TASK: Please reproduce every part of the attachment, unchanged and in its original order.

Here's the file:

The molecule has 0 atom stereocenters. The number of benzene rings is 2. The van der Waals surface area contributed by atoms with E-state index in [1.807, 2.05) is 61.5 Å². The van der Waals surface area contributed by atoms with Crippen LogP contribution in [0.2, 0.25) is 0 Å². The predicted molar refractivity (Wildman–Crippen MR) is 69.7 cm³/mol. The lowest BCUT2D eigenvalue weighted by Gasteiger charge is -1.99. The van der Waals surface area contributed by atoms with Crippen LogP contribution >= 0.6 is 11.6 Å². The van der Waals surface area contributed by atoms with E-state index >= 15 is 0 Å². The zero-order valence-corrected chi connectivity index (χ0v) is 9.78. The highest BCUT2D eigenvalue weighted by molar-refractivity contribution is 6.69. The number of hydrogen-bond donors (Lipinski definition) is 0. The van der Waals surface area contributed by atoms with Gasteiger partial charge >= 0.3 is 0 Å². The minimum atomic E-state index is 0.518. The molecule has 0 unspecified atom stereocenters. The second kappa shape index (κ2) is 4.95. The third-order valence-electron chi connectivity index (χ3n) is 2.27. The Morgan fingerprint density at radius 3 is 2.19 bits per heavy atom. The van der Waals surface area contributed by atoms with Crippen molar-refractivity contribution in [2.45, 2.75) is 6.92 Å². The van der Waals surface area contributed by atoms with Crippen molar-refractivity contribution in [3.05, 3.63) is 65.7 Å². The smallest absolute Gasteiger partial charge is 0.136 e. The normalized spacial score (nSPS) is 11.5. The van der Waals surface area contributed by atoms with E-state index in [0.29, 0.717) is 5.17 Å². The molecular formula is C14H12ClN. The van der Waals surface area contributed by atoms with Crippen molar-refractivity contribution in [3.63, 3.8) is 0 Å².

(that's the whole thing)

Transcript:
The molecule has 0 atom stereocenters. The number of benzene rings is 2. The van der Waals surface area contributed by atoms with E-state index in [1.807, 2.05) is 61.5 Å². The van der Waals surface area contributed by atoms with Crippen LogP contribution in [0.2, 0.25) is 0 Å². The predicted molar refractivity (Wildman–Crippen MR) is 69.7 cm³/mol. The lowest BCUT2D eigenvalue weighted by Gasteiger charge is -1.99. The van der Waals surface area contributed by atoms with Crippen LogP contribution >= 0.6 is 11.6 Å². The van der Waals surface area contributed by atoms with E-state index >= 15 is 0 Å². The zero-order valence-corrected chi connectivity index (χ0v) is 9.78. The highest BCUT2D eigenvalue weighted by molar-refractivity contribution is 6.69. The number of hydrogen-bond donors (Lipinski definition) is 0. The van der Waals surface area contributed by atoms with Gasteiger partial charge >= 0.3 is 0 Å². The minimum atomic E-state index is 0.518. The molecule has 0 unspecified atom stereocenters. The second kappa shape index (κ2) is 4.95. The third-order valence-electron chi connectivity index (χ3n) is 2.27. The Morgan fingerprint density at radius 3 is 2.19 bits per heavy atom. The van der Waals surface area contributed by atoms with Crippen molar-refractivity contribution in [2.45, 2.75) is 6.92 Å². The van der Waals surface area contributed by atoms with Crippen molar-refractivity contribution in [3.05, 3.63) is 65.7 Å². The smallest absolute Gasteiger partial charge is 0.136 e. The normalized spacial score (nSPS) is 11.5. The van der Waals surface area contributed by atoms with E-state index in [0.29, 0.717) is 5.17 Å². The molecular formula is C14H12ClN. The van der Waals surface area contributed by atoms with Crippen molar-refractivity contribution in [3.63, 3.8) is 0 Å².